Updated date:

8 Tips for Avoiding Deer/Car Collisions!

Leland is a man of many interests including: history, politics, religion, and, lest all study and no play make Lee a dull boy, adventure!

How Many Techniques Do You Know for Avoiding Deer/Car Collisions?

According to State Farm Insurance, over 1 million automobile/deer collisions occurred between 2011 and 2012. Deer/car collisions add up to 4 billion dollars annually, driving up insurance premiums and health care expenses due to injuries incurred. Worse yet, these accidents claim over 200 lives per year.

You would think there would be more advice on how to avoid deer hits, wouldn’t you? In my home state of Michigan, it isn’t a matter of “if” you’ve hit a deer, but rather how many. Just about everyone I know has been in an accident involving a deer. While possums, raccoons, and even squirrels present road risks, hitting a deer can total your car as well as take your life. Here are some tips to help make sure neither happens to you.

I've had three deer/car collisions in 34 years of driving. Upon reading that you might be asking yourself, "Is this the right person to be telling us how to not hit a deer?" Let me validate my authority on this matter by saying you should see all the deer I've nearly hit! I've had ten times as many close encounters with deer as I've had actual collisions, and may I say, I have learned well from my mistakes. I write this in hopes of the possibility that you might as well. I would further say, in my defense, that one of the accidents actually consisted of the deer running into the side of my car!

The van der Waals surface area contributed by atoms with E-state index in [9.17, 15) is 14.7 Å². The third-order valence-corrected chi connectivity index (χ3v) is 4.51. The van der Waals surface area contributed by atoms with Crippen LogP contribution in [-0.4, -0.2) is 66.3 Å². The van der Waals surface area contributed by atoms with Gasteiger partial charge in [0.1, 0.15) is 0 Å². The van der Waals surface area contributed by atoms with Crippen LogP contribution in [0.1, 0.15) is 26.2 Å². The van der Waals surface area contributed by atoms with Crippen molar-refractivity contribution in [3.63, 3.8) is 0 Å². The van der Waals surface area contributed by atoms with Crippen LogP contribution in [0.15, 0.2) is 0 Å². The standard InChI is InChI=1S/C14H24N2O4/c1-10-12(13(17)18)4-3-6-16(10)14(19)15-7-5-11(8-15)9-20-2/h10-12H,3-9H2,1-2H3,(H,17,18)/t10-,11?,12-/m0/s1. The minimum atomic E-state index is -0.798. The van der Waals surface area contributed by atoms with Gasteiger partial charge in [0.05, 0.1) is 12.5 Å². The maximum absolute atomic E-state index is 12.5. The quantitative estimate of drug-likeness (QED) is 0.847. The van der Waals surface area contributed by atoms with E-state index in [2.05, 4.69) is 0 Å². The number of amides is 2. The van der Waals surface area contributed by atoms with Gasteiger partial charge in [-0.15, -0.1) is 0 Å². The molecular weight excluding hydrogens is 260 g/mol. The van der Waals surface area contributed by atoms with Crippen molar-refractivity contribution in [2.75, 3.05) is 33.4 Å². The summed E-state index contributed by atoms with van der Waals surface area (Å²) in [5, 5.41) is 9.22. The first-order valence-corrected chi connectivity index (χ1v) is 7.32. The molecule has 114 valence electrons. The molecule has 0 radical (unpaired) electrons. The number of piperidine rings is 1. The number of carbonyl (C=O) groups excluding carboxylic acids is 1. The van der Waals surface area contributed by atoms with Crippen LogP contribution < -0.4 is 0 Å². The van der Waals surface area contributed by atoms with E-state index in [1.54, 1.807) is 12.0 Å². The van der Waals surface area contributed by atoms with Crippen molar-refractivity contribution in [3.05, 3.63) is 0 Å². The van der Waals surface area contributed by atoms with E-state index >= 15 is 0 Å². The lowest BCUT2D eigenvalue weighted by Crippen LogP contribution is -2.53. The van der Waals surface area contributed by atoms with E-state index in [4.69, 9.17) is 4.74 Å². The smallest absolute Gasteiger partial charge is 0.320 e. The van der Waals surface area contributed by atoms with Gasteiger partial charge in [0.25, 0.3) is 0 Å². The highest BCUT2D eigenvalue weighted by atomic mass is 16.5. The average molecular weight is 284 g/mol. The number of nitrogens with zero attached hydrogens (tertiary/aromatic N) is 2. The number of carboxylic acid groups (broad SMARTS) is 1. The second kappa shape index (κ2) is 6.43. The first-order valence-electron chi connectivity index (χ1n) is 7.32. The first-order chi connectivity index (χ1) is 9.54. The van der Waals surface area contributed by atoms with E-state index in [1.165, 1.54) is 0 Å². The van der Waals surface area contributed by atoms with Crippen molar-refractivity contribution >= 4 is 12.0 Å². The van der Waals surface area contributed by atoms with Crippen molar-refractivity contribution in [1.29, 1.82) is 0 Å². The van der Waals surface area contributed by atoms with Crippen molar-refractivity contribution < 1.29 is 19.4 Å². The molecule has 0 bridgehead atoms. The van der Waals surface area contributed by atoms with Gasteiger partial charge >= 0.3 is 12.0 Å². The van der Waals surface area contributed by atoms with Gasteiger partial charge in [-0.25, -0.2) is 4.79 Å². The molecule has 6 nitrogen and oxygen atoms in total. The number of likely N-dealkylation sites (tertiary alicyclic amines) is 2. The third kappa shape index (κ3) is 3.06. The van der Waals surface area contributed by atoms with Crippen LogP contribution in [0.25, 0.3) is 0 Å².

1. Avoid Night Driving Whenever Possible

Since over 70% of deer/car collisions occur at night it makes sense to limit driving time to daylight hours whenever possible.

The most dangerous time to drive is at night.

The most dangerous time to drive is at night.

Regardless of who hit whom, the fact of the matter, in my case, is that all three of my deer hits happened at night.


2. Reduce Ambient Light Inside Your Vehicle When Driving at Night

Lights from your radio, speedometer, track lights, etc., cause eye fatigue and glare inside the vehicle and reduce your visibility, thus increasing the likelihood of not seeing a deer wander or leap into your lane. There should be a knob that can dim the blinker switch, wiper switch, and so on. See manufacturers instructions to find your dimmer switch.

Devices should be turned off as well. My children always enjoyed reading in the car. On vacation that meant turning on the overhead in the back seat and we all know how that light reduces our visibility on the road. My advice: turn them off. It's not worth the risk.

If a device must be on for navigation purposes, it should be dimmed to its lowest possible setting while maintaining readability.

Dashboard lights cause eye strain and glare, and reduce road visibility  Find your vehicle's dimmer switch to turn these lights down and note how much better you will see.